If I were my pre-adolescent Bill Collins and I was looking at Robby and Anne, as in this picture, I imagine Robby, who seems to be pointing, might be saying, "Danger Bill Collins, danger!" Anne looks comely and shapely. Ah, my adolescent fantasies intrude.
Robbie is the mechanical stiff, and Anne is in touch with her cognitive and emotional faculties sensing and feeling about her helpful companion.
Anne seems to be wondering, "What is it about Robby?" Robby is incapable of imagination. All Robby can do is to say, "danger." Well, at least, that's all I recall Robby saying; I'd have to watch the 1956 Forbidden Planet movie to recall other robot dialogue. His voice seems to have emotion; hey it's a movie.
Wikipedia says Robby displays "dry wit" and was instructed to "be helpful" to the starship crew. It senses danger, displays humor, and is nice. Dr. Morbius programmed Robby, to obey The Three Laws of Robotics as stipulated by Issac Asimov. It's a machine. It was programmed, as in, coded by a programmer, a human, like Anne, as in loaded with a fixed and known set of predetermined questions and answers.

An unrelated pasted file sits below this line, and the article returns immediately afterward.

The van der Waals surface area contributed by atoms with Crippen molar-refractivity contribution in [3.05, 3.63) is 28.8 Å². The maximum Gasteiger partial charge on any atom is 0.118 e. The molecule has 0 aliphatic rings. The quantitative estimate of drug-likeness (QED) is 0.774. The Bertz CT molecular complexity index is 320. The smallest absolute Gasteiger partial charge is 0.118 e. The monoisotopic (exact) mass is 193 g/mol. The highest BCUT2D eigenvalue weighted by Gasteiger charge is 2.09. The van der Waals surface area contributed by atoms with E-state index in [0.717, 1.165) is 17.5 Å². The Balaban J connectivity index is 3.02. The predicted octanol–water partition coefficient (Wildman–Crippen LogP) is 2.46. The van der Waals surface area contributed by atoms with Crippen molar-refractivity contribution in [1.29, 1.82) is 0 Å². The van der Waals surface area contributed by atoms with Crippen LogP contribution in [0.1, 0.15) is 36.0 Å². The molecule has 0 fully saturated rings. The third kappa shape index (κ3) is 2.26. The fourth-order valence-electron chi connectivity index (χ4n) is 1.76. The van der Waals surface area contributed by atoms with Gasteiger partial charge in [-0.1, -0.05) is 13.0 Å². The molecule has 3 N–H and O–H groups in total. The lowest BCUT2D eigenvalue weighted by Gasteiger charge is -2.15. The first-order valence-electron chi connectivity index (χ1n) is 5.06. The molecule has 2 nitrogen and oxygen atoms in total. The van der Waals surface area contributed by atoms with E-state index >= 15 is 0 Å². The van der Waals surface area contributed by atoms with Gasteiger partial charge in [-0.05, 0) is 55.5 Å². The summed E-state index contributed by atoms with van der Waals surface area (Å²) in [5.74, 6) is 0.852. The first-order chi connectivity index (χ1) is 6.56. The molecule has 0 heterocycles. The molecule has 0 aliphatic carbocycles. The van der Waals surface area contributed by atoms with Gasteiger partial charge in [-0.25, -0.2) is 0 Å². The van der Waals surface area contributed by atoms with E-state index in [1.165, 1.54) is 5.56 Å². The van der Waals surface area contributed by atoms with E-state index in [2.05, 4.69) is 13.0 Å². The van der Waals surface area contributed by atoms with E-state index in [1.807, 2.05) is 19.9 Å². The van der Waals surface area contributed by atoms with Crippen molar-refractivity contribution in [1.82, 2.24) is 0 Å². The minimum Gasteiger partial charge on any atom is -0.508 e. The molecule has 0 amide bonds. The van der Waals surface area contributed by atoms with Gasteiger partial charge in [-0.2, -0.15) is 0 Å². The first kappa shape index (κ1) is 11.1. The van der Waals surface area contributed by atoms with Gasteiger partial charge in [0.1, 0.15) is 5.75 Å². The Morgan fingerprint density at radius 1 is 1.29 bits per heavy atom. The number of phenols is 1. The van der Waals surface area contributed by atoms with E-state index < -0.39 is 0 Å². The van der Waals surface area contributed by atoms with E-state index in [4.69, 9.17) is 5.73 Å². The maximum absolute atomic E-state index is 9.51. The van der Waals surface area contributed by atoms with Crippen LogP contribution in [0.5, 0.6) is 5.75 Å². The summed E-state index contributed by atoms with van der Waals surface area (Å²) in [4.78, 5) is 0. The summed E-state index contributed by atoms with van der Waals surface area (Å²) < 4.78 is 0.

Imagine Robby as the recent program to scan legal documents for known legal words, and their concepts, so to accurately identify and predict a legal document’s content. If Anne were an entry-level lawyer, bringing in a mid to high 5-figure salary, doing document review, she might now well wonder if her career was safe and if her 6-figure education was valuable. After all, humans get bored and humans make mistakes. Machines create efficiencies, efficiencies create productivity increases, and productivity increases build a bottom line. Hmmmm, but, what about the human capital?